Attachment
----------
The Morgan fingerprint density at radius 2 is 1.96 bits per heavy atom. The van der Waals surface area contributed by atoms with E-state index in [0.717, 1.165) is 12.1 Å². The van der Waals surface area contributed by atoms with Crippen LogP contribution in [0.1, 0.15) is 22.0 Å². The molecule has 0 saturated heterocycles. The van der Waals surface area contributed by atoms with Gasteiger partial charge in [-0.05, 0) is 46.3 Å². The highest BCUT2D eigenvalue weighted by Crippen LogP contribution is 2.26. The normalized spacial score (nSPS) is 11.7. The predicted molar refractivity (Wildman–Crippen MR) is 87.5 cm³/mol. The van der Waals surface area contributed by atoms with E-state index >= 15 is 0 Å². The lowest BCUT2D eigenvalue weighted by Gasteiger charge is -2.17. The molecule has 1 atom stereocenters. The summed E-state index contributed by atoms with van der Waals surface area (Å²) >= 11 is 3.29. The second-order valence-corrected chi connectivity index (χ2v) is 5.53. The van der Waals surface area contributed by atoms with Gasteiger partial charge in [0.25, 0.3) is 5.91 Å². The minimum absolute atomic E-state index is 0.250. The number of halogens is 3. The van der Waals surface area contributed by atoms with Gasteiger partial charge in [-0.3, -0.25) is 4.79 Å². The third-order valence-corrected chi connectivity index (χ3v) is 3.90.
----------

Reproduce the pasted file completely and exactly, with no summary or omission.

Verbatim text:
The Morgan fingerprint density at radius 2 is 1.96 bits per heavy atom. The van der Waals surface area contributed by atoms with E-state index in [0.717, 1.165) is 12.1 Å². The van der Waals surface area contributed by atoms with Crippen LogP contribution in [0.1, 0.15) is 22.0 Å². The molecule has 0 saturated heterocycles. The van der Waals surface area contributed by atoms with Gasteiger partial charge in [-0.05, 0) is 46.3 Å². The highest BCUT2D eigenvalue weighted by Crippen LogP contribution is 2.26. The normalized spacial score (nSPS) is 11.7. The predicted molar refractivity (Wildman–Crippen MR) is 87.5 cm³/mol. The van der Waals surface area contributed by atoms with E-state index >= 15 is 0 Å². The lowest BCUT2D eigenvalue weighted by Gasteiger charge is -2.17. The molecule has 1 atom stereocenters. The summed E-state index contributed by atoms with van der Waals surface area (Å²) >= 11 is 3.29. The second-order valence-corrected chi connectivity index (χ2v) is 5.53. The van der Waals surface area contributed by atoms with Gasteiger partial charge in [0.25, 0.3) is 5.91 Å². The minimum absolute atomic E-state index is 0.250. The number of halogens is 3. The van der Waals surface area contributed by atoms with Gasteiger partial charge in [-0.3, -0.25) is 4.79 Å². The third-order valence-corrected chi connectivity index (χ3v) is 3.90.